Are Waukesha Schools Making the Grade?

A new state report card detailing how schools across Wisconsin are doing educating children were released Monday.

Fifty-six percent of Waukesha schools are meeting or exceeding expectations, according to new data released Monday by the Wisconsin Department of Public Instruction.

Approximately 15 percent of Waukesha schools are meeting few expectations. Data for 30 percent of Waukesha’s schools – eight schools – were not available. Nineteen percent of the 27 schools exceed expectations while the remaining 37 percent of schools are meeting expectations.

Waukesha Superintendent Todd Gray told the Waukesha School Board earlier this month that the information from the DPI is 12-month-old data “that’s being worked to fit the new formula.” The Waukesha School District found errors in the report cards and the DPI is reviewing that information for the schools that do not have a score available.

The state Department of Public Instruction rolled out its new School Report Cards on Monday. It’s a new accountability system that allowed Wisconsin to earn a waiver from meeting certain 2014 requirements of No Child Left Behind.

Data was released to schools earlier this month, but was embargoed to allow districts to vet them for errors.

Under the new system, schools will be graded in these areas:

  • Student achievement in reading and mathematics on state assessments.
  • Student growth measured by year-to-year improvements in achievement.
  • Closing gaps in performance between specific student groups.
  • Progress to graduation/post secondary readiness using reliable predictors of high school graduation and post-secondary success.

Schools will receive scores using a 0 to 100 scale, corresponding with five categories starting at "Fails to Meet Expectations" and topping out with "Significantly Exceeds Expectations."

The scores will be detailed in 18-page report on each school. The DPI scoring uses last year’s data.

Gray, during the school board meeting Oct. 10 questioned the ranking of schools.

“We would never assign a student a single grade for all the work they do throughout their high school career, but that is what is happening here,” Gray said.

A message left Monday with Gray’s office was not immediately returned.



Banting Elementary School


Bethesda Elementary School


Blair Elementary School


Hadfield Elementary School

65.6 (Meets Expectations)

Hawthorne Elementary School

66.8 (Meets Expectations)

Heyer Elementary School

71 (Meets Expectations)

Hillcrest Elementary School

76.8 (Exceeds Expectations)

Lowell Elementary School

70.8 (Meets Expectations)

Meadowbrook Elementary School

69.7 (Meets Expectations)

Prairie Elementary School

68.4 (Meets Expectations)

Rose Glen Elementary School

76.7 (Exceeds Expectations)

Summit View Elementary School

72.8 (Meets Expectations)

Waukesha STEM Academy

80.3 (Exceeds Expectations)

White Rock Elementary School (Now Closed)

56.4 (Meets Few Expectations)

Whittier Elementary School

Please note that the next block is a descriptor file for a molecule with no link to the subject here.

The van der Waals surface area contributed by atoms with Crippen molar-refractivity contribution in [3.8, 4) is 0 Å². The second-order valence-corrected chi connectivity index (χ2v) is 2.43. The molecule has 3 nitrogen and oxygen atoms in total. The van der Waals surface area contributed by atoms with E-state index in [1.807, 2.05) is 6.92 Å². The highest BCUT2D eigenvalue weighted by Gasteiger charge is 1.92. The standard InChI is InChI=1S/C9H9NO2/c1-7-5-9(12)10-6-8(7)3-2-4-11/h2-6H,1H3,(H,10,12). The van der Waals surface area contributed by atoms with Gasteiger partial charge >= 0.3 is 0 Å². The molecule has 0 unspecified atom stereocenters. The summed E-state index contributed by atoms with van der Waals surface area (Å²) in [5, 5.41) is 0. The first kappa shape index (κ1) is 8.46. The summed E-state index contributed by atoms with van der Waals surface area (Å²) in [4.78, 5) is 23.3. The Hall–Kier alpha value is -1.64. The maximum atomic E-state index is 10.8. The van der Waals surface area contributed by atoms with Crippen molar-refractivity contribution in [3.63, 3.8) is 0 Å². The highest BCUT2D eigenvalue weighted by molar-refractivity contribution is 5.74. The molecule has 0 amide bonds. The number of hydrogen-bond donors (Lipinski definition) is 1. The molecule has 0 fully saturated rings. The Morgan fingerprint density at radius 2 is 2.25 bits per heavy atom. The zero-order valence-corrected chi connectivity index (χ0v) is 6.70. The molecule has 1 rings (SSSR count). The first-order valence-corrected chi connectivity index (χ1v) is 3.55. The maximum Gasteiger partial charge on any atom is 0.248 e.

57.6 (Meets Few Expectations)

Butler Middle School


Central Middle School


Horning Middle School

59.5 (Meets Few Expectations)

Harvey Philip Alternative School


North High School

68.4 (Meets Expectations)

Project Change


South High School

56.3 (Meets Few Expectations)

Waukesha Academy of Health Professionals

81 (Exceeds Expectations)

Waukesha Engineering Preparatory School


West High School

78.1 (Exceeds Expectations)

eAchieve Academy

67 (Meets Expectations)

Waukesha Resident A April 10, 2013 at 01:45 PM
Has anyone considered the idea that Governor Walker's School Report Cards may not be the best way to measure whether a school is doing well or not? State Senator Luther Olsen (R-Ripon) doesn't think so! (excerpt from http://www.jsonline.com/news/statepolitics/state-schools-superintendent-lawmakers-should-reject-scott-walkers-voucher-expansion-kr98hmn-199366441.html) "Sen. Luther Olsen (R-Ripon), a Joint Finance member and the chairman of the Senate Education Committee, said many of the public schools receiving failing report cards had extremely high rates of students who live in poverty, don't speak English and face other challenges such as homelessness. That kind of "toxic stress" on a school's students isn't adequately reflected in the report cards Walker proposes using to decide on voucher expansions"
St. Swithin April 10, 2013 at 03:14 PM
I think it's a stretch to attach these reports on Walker. Tony Evers runs the DPI and he has publicly disagreed with Walker on several issues. These report cards are part of a long-running battle begun with No Child Left Behind. I do agree that many schools get a bad grade because of factors beyond their control. A school can't do anything if they have a poor tax base, lack parent support, or have a large proportion of special needs students. Yet all these will affect their grade on these report cards.
I'm here September 17, 2013 at 05:11 PM
WRA.. Should poverty be an excuse? Should non english speaking be an excuse?


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